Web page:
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How to brake consistenly?

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  • How to brake consistenly?

    My question is kind of noob.
    I'm stuck with high 2:02- low 2:03( stock STI,z2) for 6 months now and my problem is always over/less braking at corner entry. Ideal lap time shows 2:01.87. Actually I know where I'm slow every hot lap due to over/less braking.
    I know I should find some braking points but buttonwillow is hard to find one.

    How to brake consistenly and properly? Any suggestion?
    Thx
    VA(15) STI/FRS

  • #2
    1. Find braking markers
    2. Use them
    3. Adjust as needed
    WWW.949RACING.COM
    SuperMiata

    Aside from their cost I never understood why people race them.
    But obviously I just dont get it. -fatbillybob

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    • #3
      It's common. Braking is one of the defining elements of our sport.

      Looking UP and AHEAD makes for better braking (and better corners).

      Many drivers are too focused on entry, which can sometimes do whacky things with target fixation. Sighting your trajectory through the corner and where you plan to exit will make for quicker more consistent laps, esp. w2w scenarios. You'll be ahead of the car. Your mind does a lot of neat things subconsciously to naturally go where you're looking.

      Braking points are excellent benchmarks to learn a new track, especially when establishing patterns and rhythm for consistency. But these points should (and will) gradually fade to the background as you settle in. After you initiate the braking event, you should do another mirror check and then resume looking through the corner and through the exit. Then, you'll probably find that you're more often thinking about how early you can go to gas and less preoccupied by when to brake.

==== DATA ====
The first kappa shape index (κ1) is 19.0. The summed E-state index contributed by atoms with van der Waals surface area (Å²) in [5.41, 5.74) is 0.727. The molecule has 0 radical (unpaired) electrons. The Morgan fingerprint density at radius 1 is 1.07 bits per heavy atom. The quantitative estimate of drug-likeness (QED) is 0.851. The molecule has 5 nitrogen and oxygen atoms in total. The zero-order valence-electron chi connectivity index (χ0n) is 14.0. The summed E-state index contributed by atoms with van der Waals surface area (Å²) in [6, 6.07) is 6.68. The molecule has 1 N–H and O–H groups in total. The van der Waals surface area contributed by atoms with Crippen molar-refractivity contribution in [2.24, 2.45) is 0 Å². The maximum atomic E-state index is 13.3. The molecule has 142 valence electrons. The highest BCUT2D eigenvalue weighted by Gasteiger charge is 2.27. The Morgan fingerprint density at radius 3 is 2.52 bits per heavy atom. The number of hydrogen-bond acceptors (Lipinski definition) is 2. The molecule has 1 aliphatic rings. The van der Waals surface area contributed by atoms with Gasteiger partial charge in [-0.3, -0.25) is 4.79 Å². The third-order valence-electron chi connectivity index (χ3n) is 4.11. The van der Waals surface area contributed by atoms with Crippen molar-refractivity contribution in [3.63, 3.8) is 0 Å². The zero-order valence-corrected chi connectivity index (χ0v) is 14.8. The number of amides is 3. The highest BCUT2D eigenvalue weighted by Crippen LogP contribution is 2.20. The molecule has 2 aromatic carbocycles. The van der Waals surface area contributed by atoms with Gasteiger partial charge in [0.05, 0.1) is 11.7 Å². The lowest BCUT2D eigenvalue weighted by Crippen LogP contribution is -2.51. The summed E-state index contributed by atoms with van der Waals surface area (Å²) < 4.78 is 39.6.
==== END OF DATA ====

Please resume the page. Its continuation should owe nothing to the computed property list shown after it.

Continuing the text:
Note - the late braking trap - not always faster, and often the consequences are much, much slower. Positioning the weight balance in the optimal spot for any given car is far more important. Few cars want it all loaded on the nose as you coax the turn in, and giving yourself time to ease the brake and settle can work wonders (especially with figuring out what works best for your car/tires/track on that given day - and that's especially if you trail brake too).

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      • #4
        Originally posted by SeanB View Post
        Looking UP and AHEAD makes for better braking (and better corners).

        Many drivers are too focused on entry, which can sometimes do whacky things with target fixation. Sighting your trajectory through the corner and where you plan to exit will make for quicker more consistent laps, esp. w2w scenarios. You'll be ahead of the car. Your mind does a lot of neat things subconsciously to naturally go where you're looking.

        .
        This! If you are inconsistent then it's likely target fixation and not looking up through the corner. Use brake markers as a reference point and then get your eyes up and ahead. At Buttonwillow I use the white berms entering the corners at Sunrise and Sunset as reference points for braking. I don't really think about brake markers while I'm driving but subconsciously I probably use them in most corners. The only track where I really consciously use brake markers is Cal Speedway since we are entering the brake zones at such high speeds.
        99 C5 corvette SCCA GT2
        99 Supermiata "Super"

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        • #5
          Originally posted by emilio700 View Post
          1. Find braking markers
          2. Use them
          3. Adjust as needed

          This.

          I'll probably get some flak for this but pick a safe turn and learn the limits until you overshoot a couple of times. Then you will know what it feels like to overdo it and the expected behavior of your car in that situation. Part of the holdback is not knowing what will happen. Once you safely experience it, you'll get more comfortable pushing the limit.

          T14 at Thill and T7 at Sonoma are good safe places to try this out. Obviously check your surroundings before and after when going for it.

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          • #6
            Originally posted by RobertR1 View Post
            I'll probably get some flak for this but pick a safe turn and learn the limits until you overshoot a couple of times. Then you will know what it feels like to overdo it and the expected behavior of your car in that situation. Part of the holdback is not knowing what will happen. Once you safely experience it, you'll get more comfortable pushing the limit.
            That is actually a good technique.
            To the right of The Sheriff. Isn't everyone?

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            • #7
              the skidpad on streets CCW is fantastic for it (as much as I hate that track)

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